Having a diversity of ideas about how to do things is just the starting point. In order to take advantage you also need a mechanism to decide what ideas to keep and what ideas to discard. Otherwise, you have chaos as arguments about whose idea is best go round and round. So let's say you have that mechanism and a decision has been made. Guess what? We're still not done! You also need buy-in from everyone. Justin Bariso during the Why It Works podcast on EQ, discussed the concept of "Disagree and Commit," often attributed to Intel. You don’t have to agree, but once the decision is made, the entire team needs to execute fully in good faith. In other words, when people aggressively or passive-aggressively sabotage the implementation, you're going to have a problem. So there is a people management aspect that cannot be overlooked.
"What types of leaders leverage diversity positively?"
The strength of diversity is also its weakness. More viewpoints equal more points of friction. Some managers don't want to deal with challenges to their world view. In extreme cases, they just want yes-men/women or clones. This makes for less friction, but are they really getting the best results? We shouldn't overlook the way that diversity challenges your ego. The likely result, maybe even the point of diversity is to directly challenge what you, as a person, truly believe is the best way forward.
The best leaders realize they don't know everything. They realize that there is usually someone around who knows more than they do on a given issue. And guess what, this doesn’t intimidate them. They relish the access to this information. Even though the leader is responsible for making the final decision and is accountable for the results, that doesn't mean they must decide without input from others.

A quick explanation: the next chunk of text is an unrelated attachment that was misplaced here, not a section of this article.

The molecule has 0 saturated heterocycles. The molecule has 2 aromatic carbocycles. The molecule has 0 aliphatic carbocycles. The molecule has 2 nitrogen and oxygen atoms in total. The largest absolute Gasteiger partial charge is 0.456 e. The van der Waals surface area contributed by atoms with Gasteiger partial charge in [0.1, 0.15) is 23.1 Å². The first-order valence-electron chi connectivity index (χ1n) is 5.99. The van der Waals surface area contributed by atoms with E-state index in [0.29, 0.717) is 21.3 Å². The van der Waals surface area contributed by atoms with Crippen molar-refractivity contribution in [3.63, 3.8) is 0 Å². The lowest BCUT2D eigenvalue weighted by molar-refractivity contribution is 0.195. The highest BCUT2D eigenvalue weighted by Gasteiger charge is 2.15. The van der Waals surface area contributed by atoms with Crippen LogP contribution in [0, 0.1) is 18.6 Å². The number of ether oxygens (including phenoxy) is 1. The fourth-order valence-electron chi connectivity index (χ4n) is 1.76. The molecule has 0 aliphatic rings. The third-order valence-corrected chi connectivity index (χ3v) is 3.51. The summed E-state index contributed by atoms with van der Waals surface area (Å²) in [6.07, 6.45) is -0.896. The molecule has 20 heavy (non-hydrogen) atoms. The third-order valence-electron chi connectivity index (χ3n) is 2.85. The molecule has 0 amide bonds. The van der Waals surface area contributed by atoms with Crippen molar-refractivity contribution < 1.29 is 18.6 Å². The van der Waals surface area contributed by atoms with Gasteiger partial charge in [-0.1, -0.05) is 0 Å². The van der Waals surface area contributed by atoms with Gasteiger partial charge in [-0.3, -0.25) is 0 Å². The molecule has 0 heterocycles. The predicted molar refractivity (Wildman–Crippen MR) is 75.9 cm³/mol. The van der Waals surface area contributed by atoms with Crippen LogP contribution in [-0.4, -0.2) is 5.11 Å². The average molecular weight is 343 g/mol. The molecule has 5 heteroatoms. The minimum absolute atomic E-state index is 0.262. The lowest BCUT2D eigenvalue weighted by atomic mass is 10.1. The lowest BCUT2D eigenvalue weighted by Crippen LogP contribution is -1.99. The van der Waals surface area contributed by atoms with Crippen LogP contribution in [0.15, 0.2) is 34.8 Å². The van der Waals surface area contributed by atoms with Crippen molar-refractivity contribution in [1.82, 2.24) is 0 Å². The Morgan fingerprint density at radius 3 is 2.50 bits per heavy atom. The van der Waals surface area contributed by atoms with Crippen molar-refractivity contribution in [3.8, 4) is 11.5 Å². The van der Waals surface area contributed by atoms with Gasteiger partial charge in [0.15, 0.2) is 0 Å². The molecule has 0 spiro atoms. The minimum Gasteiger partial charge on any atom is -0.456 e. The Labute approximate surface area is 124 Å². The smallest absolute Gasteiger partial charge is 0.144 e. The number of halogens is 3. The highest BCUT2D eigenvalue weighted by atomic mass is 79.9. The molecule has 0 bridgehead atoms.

Another weakness of diversity is that more viewpoints can make decision-making less efficient because analyzing the additional options will require more time. It's important to recognize that not all decisions carry the same time-sensitivity. Good leaders know which decisions need to be made swiftly vs. which ones can benefit from further discussion, and they communicate this clearly to their teams.
"How can leaders effectively lead a diverse team?"
Three insights here. The first one surprised me, in a good way.
1. Make sure the team meets its goals. Excellence and success breed connection and collaboration. Mediocrity and failure invite blame and divisiveness.
2. Encourage healthy conflict and lead by example. Make sure people are not afraid to disagree with you or speak up. This will encourage them to disagree with their teammates as well. There is a great discussion of this in the business book, Radical Candor.
3. Set the rules of engagement for healthy conflict. While you want people to be passionate and to give voice to their disagreement, they should always be respectful. Fight over whether an idea is stupid, but don’t call others stupid for having an idea that is different.
I hope this has given you some additional, real-world perspective on diversity and if you are like me (the conflicted about diversity part, not the bald part), informed your thinking about how we can better navigate these complex waters.
Please share your own experiences with diversity (or lack thereof) in the comments below.
And if you'd like to discuss further how your diverse teams can best leverage the principles of the Connection Code to achieve the best results, reach out to me on LinkedIn. I'm happy to discuss!
Special thanks to Chris Jean-Charles for taking the time to chat with me on the very important topic of diversity. To find out more about Chris or to connect with him and learn more about his latest adventures, find him on LinkedIn: https://www.linkedin.com/in/chrisjean-charles/
Views expressed are my own.